Pygmy shrews are found throughout Ireland in a variety of habitats ranging from areas bordering coniferous and deciduous woodland to any area with good ground cover such as grasslands, heaths, hedgerows, peatlands and sand dunes. They are largely absent from heavily forested areas. The pygmy shrew requires dense vegetation for cover from its many predators and to provide adequate foraging areas for insects. They generally remain above ground and build circular nests of dried grass concealed in long vegetation or under rocks and logs, they will use a series of regular pathways which appear as tunnels within the ground vegetation for movement between the nest and foraging areas, if available they may sometimes use the abandoned underground tunnels of other small animals. An individual pygmy shrew’s home range will be quite small in size especially if it is occupying the preferred habitat type of open grassland areas which supply good cover and foraging sites, such ranges generally measure from 200 m2 up to 1,500 m2. The habitat requirements of the greater white-toothed shrew are similar to those of the pygmy shrew with greater white-toothed shrews perhaps preferring more coastal areas and are often found near rural outbuildings so they may have a closer association with human settlement.
Food and Feeding Habits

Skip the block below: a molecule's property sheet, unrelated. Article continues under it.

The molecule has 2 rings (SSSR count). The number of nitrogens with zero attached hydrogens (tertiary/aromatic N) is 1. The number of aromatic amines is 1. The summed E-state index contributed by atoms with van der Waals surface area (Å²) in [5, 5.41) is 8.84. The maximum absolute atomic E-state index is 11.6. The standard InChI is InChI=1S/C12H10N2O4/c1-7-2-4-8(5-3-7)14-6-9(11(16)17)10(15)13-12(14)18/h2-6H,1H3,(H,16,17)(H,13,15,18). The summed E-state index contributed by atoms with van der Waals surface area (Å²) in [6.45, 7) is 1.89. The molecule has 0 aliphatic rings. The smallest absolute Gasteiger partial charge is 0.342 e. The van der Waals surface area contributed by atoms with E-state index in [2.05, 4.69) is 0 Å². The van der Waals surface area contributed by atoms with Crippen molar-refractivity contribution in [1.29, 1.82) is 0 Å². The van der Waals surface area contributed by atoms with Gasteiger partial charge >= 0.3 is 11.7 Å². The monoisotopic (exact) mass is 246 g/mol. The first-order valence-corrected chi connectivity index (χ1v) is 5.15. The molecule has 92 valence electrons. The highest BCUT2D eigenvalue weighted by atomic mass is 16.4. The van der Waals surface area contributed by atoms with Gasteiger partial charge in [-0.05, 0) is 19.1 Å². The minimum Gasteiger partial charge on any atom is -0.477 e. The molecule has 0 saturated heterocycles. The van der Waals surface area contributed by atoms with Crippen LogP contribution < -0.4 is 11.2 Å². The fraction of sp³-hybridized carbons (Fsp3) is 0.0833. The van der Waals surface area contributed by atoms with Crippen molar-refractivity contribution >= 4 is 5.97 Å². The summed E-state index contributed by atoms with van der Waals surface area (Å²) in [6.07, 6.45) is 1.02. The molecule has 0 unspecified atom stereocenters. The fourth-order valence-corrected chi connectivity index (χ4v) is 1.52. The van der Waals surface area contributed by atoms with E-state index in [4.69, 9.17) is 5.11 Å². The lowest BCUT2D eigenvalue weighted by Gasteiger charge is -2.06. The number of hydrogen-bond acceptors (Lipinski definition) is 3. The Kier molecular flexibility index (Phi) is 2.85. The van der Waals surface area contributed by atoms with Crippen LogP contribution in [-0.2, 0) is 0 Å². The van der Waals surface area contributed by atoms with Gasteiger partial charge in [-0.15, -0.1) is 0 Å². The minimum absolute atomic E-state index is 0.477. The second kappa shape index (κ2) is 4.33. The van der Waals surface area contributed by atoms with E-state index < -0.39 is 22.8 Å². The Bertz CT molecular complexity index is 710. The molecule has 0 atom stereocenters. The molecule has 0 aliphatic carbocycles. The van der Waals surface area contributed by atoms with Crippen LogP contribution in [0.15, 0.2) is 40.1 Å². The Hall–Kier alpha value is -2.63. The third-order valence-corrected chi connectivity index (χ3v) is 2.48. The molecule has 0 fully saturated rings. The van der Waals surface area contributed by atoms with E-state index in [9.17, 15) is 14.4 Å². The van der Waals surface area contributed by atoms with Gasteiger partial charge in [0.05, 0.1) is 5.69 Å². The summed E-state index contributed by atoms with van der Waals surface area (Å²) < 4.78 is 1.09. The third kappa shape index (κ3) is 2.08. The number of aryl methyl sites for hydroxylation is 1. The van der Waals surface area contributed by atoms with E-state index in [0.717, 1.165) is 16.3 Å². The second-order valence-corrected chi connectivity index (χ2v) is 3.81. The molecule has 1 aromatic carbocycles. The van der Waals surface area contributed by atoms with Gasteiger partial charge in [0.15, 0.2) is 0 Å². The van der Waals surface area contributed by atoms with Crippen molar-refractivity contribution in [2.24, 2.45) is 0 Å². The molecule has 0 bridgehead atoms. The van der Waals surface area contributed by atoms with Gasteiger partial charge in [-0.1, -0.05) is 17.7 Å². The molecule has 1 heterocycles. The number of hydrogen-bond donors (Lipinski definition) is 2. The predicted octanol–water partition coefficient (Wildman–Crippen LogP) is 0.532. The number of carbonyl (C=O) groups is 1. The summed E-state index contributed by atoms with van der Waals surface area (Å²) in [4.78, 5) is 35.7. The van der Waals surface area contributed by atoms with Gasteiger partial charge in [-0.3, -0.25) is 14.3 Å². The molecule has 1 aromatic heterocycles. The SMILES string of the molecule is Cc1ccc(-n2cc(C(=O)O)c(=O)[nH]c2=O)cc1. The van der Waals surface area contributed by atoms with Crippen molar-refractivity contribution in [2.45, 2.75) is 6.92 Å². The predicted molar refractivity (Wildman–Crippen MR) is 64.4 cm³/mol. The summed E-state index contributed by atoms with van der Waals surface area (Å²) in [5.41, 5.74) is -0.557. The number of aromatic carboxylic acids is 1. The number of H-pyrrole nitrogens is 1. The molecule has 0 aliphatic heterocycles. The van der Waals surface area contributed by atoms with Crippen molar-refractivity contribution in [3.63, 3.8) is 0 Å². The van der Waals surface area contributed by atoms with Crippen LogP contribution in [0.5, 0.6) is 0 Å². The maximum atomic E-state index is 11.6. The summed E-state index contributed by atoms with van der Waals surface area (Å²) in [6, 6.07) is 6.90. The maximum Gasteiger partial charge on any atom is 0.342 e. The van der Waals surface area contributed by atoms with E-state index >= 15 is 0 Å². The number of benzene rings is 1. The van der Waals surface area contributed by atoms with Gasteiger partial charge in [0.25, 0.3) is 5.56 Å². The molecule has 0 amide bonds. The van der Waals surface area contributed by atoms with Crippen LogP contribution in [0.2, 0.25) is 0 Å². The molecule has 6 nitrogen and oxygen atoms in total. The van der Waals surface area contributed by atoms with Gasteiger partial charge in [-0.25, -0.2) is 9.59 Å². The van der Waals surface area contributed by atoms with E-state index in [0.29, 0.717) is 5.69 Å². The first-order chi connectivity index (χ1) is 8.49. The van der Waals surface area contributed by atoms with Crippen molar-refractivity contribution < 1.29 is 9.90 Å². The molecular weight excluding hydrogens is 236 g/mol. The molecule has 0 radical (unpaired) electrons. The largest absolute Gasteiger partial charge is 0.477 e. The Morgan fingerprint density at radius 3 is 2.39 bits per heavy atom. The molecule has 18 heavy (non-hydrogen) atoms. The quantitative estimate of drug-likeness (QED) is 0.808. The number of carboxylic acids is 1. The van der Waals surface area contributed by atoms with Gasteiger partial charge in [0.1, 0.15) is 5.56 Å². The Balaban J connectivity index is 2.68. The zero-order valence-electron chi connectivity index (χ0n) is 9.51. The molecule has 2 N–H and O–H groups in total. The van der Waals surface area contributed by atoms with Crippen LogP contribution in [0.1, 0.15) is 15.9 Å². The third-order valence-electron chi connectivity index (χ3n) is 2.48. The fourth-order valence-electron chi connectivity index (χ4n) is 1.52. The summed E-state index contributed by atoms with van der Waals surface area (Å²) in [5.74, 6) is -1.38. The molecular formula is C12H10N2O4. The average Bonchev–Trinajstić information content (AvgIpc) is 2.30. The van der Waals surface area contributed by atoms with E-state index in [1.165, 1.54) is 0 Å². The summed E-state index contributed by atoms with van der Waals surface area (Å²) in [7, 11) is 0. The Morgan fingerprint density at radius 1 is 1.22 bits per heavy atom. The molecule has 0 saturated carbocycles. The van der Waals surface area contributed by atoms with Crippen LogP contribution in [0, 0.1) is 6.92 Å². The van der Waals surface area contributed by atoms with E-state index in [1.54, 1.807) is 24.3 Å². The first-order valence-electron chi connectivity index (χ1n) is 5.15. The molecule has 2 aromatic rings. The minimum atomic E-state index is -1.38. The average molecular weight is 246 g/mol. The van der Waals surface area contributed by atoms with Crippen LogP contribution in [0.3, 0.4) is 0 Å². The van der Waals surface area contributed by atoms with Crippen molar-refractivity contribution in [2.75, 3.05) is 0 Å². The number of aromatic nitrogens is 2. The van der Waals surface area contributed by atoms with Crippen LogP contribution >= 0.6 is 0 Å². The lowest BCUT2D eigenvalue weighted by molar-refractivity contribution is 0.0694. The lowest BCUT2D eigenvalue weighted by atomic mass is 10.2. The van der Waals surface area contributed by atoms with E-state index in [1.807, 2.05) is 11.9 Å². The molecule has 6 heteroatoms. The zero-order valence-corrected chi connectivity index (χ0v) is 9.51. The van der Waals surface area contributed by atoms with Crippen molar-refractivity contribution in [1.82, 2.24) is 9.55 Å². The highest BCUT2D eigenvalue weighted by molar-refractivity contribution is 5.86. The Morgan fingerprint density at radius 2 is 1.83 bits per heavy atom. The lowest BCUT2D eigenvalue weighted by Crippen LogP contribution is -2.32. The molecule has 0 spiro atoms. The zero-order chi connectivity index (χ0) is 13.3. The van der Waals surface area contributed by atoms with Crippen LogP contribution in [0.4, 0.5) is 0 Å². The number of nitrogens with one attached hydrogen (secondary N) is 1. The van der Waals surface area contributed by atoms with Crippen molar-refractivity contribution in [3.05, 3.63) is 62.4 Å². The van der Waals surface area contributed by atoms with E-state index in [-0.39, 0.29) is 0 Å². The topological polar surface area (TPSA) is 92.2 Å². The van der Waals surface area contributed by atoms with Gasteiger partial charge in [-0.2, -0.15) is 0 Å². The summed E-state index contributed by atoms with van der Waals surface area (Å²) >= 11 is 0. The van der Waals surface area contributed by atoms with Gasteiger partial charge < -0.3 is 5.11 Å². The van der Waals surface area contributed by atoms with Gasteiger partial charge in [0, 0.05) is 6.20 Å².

Pygmy shrews are un fussy opportunistic hunters who primarily feed on insects which inhabit leaf litter such as beetles, spiders, woodlice, insect larvae and bugs. They have a high metabolic rate so are required to hunt and feed every few hours meaning they must be active both night and day throughout the entire year, they must consume their own body weight in food every day to survive as they are so small they will burn most of their energy while hunting and are unable to store excess energy as fatty tissue. Because of their high metabolic rate a pygmy shrew will starve to death within four hours if it is unable to feed. The use of refection to gain all available nutrients from their food is regularly practiced. They are skilled hunters and will patrol their home ranges every three to four hours along regularly used pathways within vegetation, if they leave these pathways they become more hesitant and must feel their way along using their long whiskers guided by their keen sense of smell as their vision and hearing senses are so poor. In Ireland beetles and files constitute about half of the pygmy shrew’s daily diet. The greater white-toothed shrews will have a similar diet to that of the native pygmy shrew although they have been known to hunt lizards and smaller rodents in European countries where they are already established.